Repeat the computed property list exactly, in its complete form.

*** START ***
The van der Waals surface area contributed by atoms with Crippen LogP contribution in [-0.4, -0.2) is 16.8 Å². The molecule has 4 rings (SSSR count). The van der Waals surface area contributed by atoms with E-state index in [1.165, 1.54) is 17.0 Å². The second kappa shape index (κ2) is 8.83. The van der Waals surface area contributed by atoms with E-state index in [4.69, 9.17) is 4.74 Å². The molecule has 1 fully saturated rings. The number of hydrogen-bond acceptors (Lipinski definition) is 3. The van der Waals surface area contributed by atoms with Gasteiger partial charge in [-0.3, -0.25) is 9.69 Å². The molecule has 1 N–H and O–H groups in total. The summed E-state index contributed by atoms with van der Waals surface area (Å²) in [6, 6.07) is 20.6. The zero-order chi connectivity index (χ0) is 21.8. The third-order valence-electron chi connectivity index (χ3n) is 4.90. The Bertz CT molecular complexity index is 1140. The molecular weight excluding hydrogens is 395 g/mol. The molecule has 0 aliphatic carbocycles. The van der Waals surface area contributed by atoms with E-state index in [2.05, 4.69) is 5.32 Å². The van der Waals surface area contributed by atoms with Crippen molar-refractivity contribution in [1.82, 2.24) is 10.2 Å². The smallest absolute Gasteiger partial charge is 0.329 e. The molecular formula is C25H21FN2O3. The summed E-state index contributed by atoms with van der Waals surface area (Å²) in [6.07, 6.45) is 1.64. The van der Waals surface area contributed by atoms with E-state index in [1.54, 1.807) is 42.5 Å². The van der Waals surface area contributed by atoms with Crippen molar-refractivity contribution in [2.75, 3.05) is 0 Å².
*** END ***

The van der Waals surface area contributed by atoms with Crippen LogP contribution in [-0.4, -0.2) is 16.8 Å². The molecule has 4 rings (SSSR count). The van der Waals surface area contributed by atoms with E-state index in [1.165, 1.54) is 17.0 Å². The second kappa shape index (κ2) is 8.83. The van der Waals surface area contributed by atoms with E-state index in [4.69, 9.17) is 4.74 Å². The molecule has 1 fully saturated rings. The number of hydrogen-bond acceptors (Lipinski definition) is 3. The van der Waals surface area contributed by atoms with Gasteiger partial charge in [-0.3, -0.25) is 9.69 Å². The molecule has 1 N–H and O–H groups in total. The summed E-state index contributed by atoms with van der Waals surface area (Å²) in [6, 6.07) is 20.6. The zero-order chi connectivity index (χ0) is 21.8. The third-order valence-electron chi connectivity index (χ3n) is 4.90. The Bertz CT molecular complexity index is 1140. The molecular weight excluding hydrogens is 395 g/mol. The molecule has 0 aliphatic carbocycles. The van der Waals surface area contributed by atoms with E-state index in [2.05, 4.69) is 5.32 Å². The van der Waals surface area contributed by atoms with Crippen molar-refractivity contribution in [1.82, 2.24) is 10.2 Å². The smallest absolute Gasteiger partial charge is 0.329 e. The molecular formula is C25H21FN2O3. The summed E-state index contributed by atoms with van der Waals surface area (Å²) in [6.07, 6.45) is 1.64. The van der Waals surface area contributed by atoms with E-state index in [1.54, 1.807) is 42.5 Å². The van der Waals surface area contributed by atoms with Crippen molar-refractivity contribution in [2.75, 3.05) is 0 Å².